Local resident and recidivist Donald McFadden pledged to turn his life around as he appeared before Judge Ron Kent in Pahrump Justice Court in November.
That pledge apparently has failed following his arrest on July 9.
McFadden, a two-time convicted felon whose encounters with law enforcement date back more than a decade, was facing years behind bars for drug related charges including trafficing, and pleaded with Kent to give him one last chance to prove himself as a law-abiding citizen.
Even McFadden’s stepmother Carolyn pleaded with the judge to give her son a final opportunity to make good.
Kent did release McFadden on his own recognizance, but not without a stern warning.
“Don’t betray my goodwill towards you,” he said, looking directly at the defendant. “If your mother submits anything to the court about you being a problem and breaking the rules, I will yank your O-R. Right now, you own the key to your jail cell young man.”
Roughly eight months later, McFadden again finds himself right back behind bars facing more charges.
He was arrested on a felony arrest warrant out of Tonopah for failure to pay child support and possessing methamphetamine.
Nye County Sheriff’s deputies were on patrol when they spotted McFadden in the parking lot of a Pahrump tavern.
According to an arrest report, deputies reportedly observed McFadden placing his hand in his right front pants pocket while walking up to a vehicle. McFadden reportedly complied when deputies ordered him to the ground.
The report went on to state after McFadden was placed in handcuffs, deputies located a clear plastic baggie of suspected methamphetamine where the suspect was observed walking around the vehicle.
McFadden was arraigned on Tuesday in Tonopah Justice Court where his bail was set at $10,014 cash only.
A preliminary hearing is set for Aug. 5.
During McFadden’s November court appearance, Kent did not appear to be lenient toward McFadden as he addressed the defendant.
“Young man, you’ve got quite a history,” Kent said. “If you suffer another conviction, you’re going to be suitable for habitual offender treatment and you are looking at some big time.”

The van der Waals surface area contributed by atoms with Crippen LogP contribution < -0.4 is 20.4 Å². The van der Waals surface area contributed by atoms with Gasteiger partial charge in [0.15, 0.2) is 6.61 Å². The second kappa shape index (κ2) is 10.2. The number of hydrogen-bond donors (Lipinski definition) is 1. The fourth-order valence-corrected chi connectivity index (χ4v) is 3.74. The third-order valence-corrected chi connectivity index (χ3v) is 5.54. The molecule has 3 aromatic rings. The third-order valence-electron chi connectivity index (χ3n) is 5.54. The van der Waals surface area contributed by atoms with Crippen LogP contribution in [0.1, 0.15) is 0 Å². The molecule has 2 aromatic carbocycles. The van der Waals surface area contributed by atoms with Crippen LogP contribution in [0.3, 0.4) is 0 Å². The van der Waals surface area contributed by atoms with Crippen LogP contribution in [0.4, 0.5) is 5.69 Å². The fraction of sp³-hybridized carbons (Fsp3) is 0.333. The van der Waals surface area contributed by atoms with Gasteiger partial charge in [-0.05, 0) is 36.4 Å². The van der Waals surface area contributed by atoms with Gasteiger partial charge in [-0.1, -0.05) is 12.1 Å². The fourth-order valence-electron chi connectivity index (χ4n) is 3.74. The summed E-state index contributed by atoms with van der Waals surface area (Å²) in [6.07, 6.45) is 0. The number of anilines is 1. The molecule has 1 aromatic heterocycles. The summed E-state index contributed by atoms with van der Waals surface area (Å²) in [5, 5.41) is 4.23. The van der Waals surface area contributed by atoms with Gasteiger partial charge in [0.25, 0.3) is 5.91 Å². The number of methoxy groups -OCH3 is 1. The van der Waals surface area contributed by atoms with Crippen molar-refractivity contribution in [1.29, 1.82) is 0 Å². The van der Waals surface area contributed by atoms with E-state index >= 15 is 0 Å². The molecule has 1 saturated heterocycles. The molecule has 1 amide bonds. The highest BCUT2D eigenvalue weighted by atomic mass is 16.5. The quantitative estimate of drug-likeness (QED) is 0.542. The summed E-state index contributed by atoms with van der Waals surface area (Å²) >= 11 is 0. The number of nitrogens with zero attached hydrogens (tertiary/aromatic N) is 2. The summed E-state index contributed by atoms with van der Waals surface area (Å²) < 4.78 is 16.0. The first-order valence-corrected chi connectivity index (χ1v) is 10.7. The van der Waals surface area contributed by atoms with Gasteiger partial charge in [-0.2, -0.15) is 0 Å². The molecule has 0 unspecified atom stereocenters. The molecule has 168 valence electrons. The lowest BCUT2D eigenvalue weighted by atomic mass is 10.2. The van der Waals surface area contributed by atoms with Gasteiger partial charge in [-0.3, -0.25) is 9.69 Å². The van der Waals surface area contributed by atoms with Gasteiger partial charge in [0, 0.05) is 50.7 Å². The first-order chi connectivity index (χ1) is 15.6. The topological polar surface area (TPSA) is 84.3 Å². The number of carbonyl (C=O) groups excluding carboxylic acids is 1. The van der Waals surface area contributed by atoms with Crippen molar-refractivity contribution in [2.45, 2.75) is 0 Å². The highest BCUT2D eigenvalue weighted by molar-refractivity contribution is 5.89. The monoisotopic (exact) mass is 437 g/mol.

Following Kent’s remarks, McFadden promised the judge he would do everything he needed to do for his release, while acknowledging his family in the audience.
“I’m not going to run nowhere, I’ve got nowhere to go,” he said. “I have no family anywhere but right there. If I leave where am I going to go? I have nobody.”
Additionally, McFadden said if released, his main focus will be securing employment and remaining clean and sober.
He told Kent he could possibly get a job working for his uncle.
“Nobody will even talk to me, but I’ll struggle every day to find a job out there,” McFadden told Kent. “If you release me on my own recognizance, I’ll take drug tests every week and I’ll go on house arrest. I’ll do anything to get the opportunity to go to work and show you that I’m not the monster that everybody’s painting me.”
Kent also inquired whether McFadden had a place to stay if he was released.
“He will stay at my house your honor,” McFadden’s stepmother declared from the audience. “I have a clean environment at my house. I don’t allow drugs in my house and he knows that. My son’s friends are not allowed because I have to draw a line too, your honor.”
According to his extensive record, McFadden has been arrested on charges ranging from domestic battery, burglary and possession of stolen property, to drug possession and conspiracy charges.